David's Reviews > The Unfortunates

The Unfortunates by B.S. Johnson
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's review
May 17, 2011

really liked it
bookshelves: read-fiction
Recommended to David by: Michael Dirda, Washington Post

People aren't supposed to write reviews of B. S. Johnson's The Unfortunates in ham-handed homage to Kurt Vonnegut's Slaughterhouse 5. I'm certainly not going to do it anymore. I've finished my incomprehensible review. The next one I write is going to be coherent. This one is a failure, and had to be, since it was written by a pillar of salt about an unbound bunch of chapters, chosen randomly from a box.

Listen: B. S. Johnson's journalist hero has become unstuck in time. He ends one randomly-chosen chapter (rcc) picking through the debris of a recently-concluded soccer match he has covered for a newspaper, and starts the next rcc arriving in town in the same morning, anticipating the same match. He has seen his best friend die tragically young of cancer in one rcc, and then heartbreakingly healthy and anticipating a long and satisfying life in the next.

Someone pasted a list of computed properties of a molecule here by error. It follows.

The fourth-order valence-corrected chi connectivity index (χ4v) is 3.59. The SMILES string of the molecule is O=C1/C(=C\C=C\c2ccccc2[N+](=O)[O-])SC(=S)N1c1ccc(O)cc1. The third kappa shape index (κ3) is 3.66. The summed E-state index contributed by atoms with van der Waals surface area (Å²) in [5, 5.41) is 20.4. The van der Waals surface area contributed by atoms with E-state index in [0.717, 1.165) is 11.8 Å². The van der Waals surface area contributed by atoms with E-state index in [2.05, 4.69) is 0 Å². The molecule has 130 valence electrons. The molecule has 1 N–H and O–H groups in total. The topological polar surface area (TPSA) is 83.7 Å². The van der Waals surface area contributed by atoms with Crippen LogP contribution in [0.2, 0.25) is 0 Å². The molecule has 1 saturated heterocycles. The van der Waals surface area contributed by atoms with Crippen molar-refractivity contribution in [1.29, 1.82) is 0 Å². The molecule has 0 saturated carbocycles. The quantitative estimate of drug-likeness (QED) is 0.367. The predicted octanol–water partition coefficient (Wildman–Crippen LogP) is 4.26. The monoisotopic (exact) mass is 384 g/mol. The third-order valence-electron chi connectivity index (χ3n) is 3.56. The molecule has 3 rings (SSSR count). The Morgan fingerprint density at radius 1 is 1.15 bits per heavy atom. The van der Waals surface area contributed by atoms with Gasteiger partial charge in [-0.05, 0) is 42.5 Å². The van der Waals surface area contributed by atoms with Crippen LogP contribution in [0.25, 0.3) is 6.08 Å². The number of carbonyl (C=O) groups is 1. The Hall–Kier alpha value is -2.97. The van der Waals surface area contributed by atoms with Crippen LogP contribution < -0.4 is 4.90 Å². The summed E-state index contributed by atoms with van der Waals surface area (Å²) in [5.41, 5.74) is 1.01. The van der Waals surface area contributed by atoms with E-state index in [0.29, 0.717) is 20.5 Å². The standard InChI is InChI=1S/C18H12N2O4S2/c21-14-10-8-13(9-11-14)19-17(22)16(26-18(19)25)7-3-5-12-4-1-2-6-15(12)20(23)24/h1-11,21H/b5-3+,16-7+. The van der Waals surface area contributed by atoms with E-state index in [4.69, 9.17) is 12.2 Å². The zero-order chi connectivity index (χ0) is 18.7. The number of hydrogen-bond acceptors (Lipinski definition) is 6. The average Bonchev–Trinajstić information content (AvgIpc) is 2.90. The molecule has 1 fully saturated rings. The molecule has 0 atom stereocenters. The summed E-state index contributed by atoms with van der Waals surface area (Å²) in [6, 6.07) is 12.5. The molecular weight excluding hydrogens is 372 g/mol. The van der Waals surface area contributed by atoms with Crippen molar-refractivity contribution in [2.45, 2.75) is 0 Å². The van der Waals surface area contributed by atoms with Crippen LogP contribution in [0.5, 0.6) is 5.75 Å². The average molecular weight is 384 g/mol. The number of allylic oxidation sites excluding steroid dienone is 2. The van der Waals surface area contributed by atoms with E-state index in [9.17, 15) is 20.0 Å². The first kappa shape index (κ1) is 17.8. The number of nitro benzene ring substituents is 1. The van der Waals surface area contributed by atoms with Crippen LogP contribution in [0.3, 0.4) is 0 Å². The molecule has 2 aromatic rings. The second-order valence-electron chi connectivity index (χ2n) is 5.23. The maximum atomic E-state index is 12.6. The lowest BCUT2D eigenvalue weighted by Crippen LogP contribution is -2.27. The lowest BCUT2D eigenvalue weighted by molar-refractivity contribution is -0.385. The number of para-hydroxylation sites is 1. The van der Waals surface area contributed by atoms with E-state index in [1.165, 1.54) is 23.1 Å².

B. S. Johnson's hero is spastic in time. He has no control over which chapter the reader will choose next, but he doesn't seem to mind, as long as he's close to a pub. He is in a constant state of introspection, it seems, because he is obsessed with people and events he experienced years before. In spite of his rcc-generated temporal problems and a melancholy disposition, the hero manages to cover the soccer match as intended and file his story.

I recommend this make-your-own-Billy-Pilgrim story because, unlike most experimental fiction, reading this book is NOT like sitting in a very uncomfortable chair.

Poo-tee-weet?
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